Docker Swarm vs Octopus Deploy: What are the differences?
What is Docker Swarm? Native clustering for Docker. Turn a pool of Docker hosts into a single, virtual host. Swarm serves the standard Docker API, so any tool which already communicates with a Docker daemon can use Swarm to transparently scale to multiple hosts: Dokku, Compose, Krane, Deis, DockerUI, Shipyard, Drone, Jenkins... and, of course, the Docker client itself.
What is Octopus Deploy? Automated deployment for .NET. Octopus works with your build server to enable reliable, secure, automated releases of ASP.NET applications and Windows Services into test, staging and production environments, whether they are in the cloud or on-premises.
Docker Swarm and Octopus Deploy are primarily classified as "Container" and "Deployment as a Service" tools respectively.
"Docker friendly" is the top reason why over 44 developers like Docker Swarm, while over 26 developers mention "Powerful" as the leading cause for choosing Octopus Deploy.
Docker Swarm is an open source tool with 5.61K GitHub stars and 1.11K GitHub forks. Here's a link to Docker Swarm's open source repository on GitHub.
According to the StackShare community, Docker Swarm has a broader approval, being mentioned in 80 company stacks & 38 developers stacks; compared to Octopus Deploy, which is listed in 45 company stacks and 15 developer stacks.
What is Docker Swarm?
What is Octopus Deploy?
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Visual Studio Code worked really well for us as well, it worked well with all our polyglot services and the .Net core integration had great cross-platform developer experience (to be fair, F# was a bit trickier) - actually, each of our team members used a different OS (Ubuntu, macos, windows). Our production deployment ran for a time on Docker Swarm until we've decided to adopt Kubernetes with almost seamless migration process.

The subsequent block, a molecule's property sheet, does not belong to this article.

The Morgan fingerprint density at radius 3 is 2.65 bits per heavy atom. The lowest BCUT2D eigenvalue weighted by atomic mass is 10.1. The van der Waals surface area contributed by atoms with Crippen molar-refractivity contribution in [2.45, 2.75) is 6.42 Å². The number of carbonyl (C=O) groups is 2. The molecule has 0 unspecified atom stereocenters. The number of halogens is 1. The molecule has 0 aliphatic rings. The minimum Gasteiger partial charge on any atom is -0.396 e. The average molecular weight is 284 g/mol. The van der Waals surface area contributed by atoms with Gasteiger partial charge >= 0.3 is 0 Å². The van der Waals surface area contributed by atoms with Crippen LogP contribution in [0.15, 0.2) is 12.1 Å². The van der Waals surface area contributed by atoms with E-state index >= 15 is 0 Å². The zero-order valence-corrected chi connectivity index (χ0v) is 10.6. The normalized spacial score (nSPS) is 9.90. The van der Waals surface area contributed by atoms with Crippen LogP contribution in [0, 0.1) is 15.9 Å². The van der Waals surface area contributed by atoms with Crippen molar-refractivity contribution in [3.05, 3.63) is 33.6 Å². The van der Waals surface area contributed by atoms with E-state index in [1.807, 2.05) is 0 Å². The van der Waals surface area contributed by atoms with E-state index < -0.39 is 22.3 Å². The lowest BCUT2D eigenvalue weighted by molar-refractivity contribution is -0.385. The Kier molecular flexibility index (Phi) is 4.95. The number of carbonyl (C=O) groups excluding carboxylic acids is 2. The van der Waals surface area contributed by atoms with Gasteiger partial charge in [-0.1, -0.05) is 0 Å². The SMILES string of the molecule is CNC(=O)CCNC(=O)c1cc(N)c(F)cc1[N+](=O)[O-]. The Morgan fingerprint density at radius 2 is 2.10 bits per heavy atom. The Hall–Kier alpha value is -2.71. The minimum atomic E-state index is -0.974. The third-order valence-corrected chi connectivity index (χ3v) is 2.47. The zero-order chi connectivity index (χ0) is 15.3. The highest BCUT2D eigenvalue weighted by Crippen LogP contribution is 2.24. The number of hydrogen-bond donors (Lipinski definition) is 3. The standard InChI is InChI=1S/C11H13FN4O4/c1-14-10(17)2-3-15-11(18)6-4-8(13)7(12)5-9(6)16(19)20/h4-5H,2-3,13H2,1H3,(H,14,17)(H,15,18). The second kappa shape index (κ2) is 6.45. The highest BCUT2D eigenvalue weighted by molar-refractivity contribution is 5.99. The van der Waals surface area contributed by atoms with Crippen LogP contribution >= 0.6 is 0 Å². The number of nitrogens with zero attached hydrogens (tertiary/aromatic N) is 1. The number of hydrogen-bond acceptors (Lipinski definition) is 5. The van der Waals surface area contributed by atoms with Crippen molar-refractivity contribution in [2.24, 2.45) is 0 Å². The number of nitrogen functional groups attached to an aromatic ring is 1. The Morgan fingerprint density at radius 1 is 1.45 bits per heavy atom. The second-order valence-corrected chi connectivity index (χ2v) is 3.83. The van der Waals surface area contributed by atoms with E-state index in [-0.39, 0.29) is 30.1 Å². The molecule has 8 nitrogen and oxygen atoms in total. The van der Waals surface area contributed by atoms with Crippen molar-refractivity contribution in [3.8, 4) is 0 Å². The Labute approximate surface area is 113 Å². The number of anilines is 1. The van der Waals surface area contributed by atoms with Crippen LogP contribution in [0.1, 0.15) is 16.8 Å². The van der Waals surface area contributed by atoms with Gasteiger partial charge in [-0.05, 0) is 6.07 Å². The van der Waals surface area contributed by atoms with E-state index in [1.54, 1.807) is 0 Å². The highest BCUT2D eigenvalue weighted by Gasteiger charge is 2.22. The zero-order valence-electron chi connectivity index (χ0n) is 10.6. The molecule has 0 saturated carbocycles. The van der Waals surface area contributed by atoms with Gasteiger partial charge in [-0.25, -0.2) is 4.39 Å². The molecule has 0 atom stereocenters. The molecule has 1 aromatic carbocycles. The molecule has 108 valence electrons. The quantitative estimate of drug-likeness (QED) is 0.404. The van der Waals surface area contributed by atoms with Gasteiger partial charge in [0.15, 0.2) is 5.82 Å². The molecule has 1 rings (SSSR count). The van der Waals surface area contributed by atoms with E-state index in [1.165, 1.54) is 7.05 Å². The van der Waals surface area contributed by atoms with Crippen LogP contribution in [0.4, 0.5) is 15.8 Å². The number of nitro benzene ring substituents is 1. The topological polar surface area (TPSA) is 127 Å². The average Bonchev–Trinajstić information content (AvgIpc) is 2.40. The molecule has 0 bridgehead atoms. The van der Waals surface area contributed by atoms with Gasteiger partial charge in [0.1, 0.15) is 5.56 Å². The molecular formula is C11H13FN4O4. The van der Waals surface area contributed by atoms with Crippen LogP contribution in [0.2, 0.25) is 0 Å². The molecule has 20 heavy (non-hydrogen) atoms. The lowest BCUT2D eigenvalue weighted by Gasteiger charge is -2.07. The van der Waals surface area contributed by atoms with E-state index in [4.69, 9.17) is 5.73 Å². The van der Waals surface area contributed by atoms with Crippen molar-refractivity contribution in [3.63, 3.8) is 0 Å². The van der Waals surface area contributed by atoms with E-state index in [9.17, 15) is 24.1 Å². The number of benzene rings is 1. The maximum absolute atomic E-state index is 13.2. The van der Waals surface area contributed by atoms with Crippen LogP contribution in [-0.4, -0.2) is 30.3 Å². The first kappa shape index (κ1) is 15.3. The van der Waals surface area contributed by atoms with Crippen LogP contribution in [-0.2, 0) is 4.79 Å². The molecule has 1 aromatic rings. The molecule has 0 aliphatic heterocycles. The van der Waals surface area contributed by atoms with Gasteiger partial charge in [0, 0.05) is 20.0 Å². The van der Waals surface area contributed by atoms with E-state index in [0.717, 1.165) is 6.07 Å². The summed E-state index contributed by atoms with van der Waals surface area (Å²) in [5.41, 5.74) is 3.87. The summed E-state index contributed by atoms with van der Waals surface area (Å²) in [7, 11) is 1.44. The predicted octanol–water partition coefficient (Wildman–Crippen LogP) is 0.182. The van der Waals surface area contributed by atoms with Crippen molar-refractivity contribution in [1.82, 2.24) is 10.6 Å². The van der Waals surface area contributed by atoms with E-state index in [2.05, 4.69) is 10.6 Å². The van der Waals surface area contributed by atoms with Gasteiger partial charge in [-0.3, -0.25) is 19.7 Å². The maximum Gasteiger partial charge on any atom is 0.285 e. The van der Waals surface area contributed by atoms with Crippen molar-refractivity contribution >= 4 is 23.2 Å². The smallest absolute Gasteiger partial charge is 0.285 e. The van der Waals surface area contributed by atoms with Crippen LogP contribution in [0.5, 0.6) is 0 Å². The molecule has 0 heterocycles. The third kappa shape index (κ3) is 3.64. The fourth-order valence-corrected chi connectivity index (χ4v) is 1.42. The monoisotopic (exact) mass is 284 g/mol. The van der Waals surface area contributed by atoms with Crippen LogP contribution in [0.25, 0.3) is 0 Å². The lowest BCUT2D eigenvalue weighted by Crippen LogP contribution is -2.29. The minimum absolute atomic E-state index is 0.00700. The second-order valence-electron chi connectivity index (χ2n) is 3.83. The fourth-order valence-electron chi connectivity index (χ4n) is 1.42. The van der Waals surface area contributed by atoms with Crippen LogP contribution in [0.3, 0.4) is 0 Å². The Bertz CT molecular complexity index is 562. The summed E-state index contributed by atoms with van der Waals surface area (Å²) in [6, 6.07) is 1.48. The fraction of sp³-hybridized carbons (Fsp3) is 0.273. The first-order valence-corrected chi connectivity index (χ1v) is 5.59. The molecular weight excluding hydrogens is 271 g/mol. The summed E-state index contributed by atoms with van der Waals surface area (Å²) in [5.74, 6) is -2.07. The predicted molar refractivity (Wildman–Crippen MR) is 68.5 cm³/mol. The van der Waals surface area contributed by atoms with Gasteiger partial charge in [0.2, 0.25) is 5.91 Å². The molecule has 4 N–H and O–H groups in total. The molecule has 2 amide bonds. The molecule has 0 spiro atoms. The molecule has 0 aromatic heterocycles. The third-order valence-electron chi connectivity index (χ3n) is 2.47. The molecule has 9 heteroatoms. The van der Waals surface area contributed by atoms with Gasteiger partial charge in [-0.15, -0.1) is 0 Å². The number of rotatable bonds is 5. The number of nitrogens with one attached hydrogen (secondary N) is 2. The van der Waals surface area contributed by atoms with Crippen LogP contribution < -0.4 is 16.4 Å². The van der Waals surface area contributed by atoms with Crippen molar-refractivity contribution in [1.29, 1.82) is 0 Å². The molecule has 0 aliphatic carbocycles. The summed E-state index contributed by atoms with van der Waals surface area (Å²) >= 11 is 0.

After our positive experience of running .Net core workloads in containers and developing Tweek's .Net services on non-windows machines, C# had gained back some of its popularity (originally lost to Node.js), and other teams have been using it for developing microservices, k8s sidecars (like https://github.com/Soluto/airbag), cli tools, serverless functions and other projects...
Using this in an environment with about 10 separate development teams. All the teams love this product and how easy it is to get started. It's very well put together, elegant, simple UI that is powerful to use, easy to understand and follow. I HIGHLY recommend this product to any shop.
It says it's for .NET and it's geared for that. But you could use it for just about any type of deployment given it's capabilities to deploy via FTP.
This is our CD platform. We use TFS for gated-checks and release builds. A release build packages all our components, pushes these packages to Octopus and triggers a release into our Development environment. A suite of integration tests are run and finally if all is successful the team gets a notification on Slack that a new release is available. This can then get promoted through all our non-production environments, Finally, we use offline deployments as we are not yet allowed to promote all the way to production from Octopus. Offline deployments are great as they allow us to retain our tried and tested deployment process but instead, humans become the tentacles when deploying in prod and pre-prod.